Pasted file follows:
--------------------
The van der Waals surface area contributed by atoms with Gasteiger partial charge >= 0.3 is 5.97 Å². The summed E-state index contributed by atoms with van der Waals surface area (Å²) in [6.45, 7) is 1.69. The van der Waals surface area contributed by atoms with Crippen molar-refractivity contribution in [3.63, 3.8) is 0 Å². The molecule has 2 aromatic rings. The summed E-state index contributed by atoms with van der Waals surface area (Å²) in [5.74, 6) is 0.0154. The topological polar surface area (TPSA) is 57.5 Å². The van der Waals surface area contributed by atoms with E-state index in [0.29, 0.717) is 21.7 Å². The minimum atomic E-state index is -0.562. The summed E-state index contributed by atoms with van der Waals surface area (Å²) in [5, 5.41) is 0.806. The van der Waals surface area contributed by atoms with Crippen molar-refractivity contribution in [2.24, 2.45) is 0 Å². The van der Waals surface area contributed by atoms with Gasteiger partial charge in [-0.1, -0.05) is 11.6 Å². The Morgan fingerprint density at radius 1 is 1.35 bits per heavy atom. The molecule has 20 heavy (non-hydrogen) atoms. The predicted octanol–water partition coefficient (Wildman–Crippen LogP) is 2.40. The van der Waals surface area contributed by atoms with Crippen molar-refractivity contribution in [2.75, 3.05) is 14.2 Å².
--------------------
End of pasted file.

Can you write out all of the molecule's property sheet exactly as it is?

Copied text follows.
The van der Waals surface area contributed by atoms with Gasteiger partial charge >= 0.3 is 5.97 Å². The summed E-state index contributed by atoms with van der Waals surface area (Å²) in [6.45, 7) is 1.69. The van der Waals surface area contributed by atoms with Crippen molar-refractivity contribution in [3.63, 3.8) is 0 Å². The molecule has 2 aromatic rings. The summed E-state index contributed by atoms with van der Waals surface area (Å²) in [5.74, 6) is 0.0154. The topological polar surface area (TPSA) is 57.5 Å². The van der Waals surface area contributed by atoms with E-state index in [0.29, 0.717) is 21.7 Å². The minimum atomic E-state index is -0.562. The summed E-state index contributed by atoms with van der Waals surface area (Å²) in [5, 5.41) is 0.806. The van der Waals surface area contributed by atoms with Crippen molar-refractivity contribution in [2.24, 2.45) is 0 Å². The van der Waals surface area contributed by atoms with Gasteiger partial charge in [-0.1, -0.05) is 11.6 Å². The Morgan fingerprint density at radius 1 is 1.35 bits per heavy atom. The molecule has 20 heavy (non-hydrogen) atoms. The predicted octanol–water partition coefficient (Wildman–Crippen LogP) is 2.40. The van der Waals surface area contributed by atoms with Crippen molar-refractivity contribution in [2.75, 3.05) is 14.2 Å².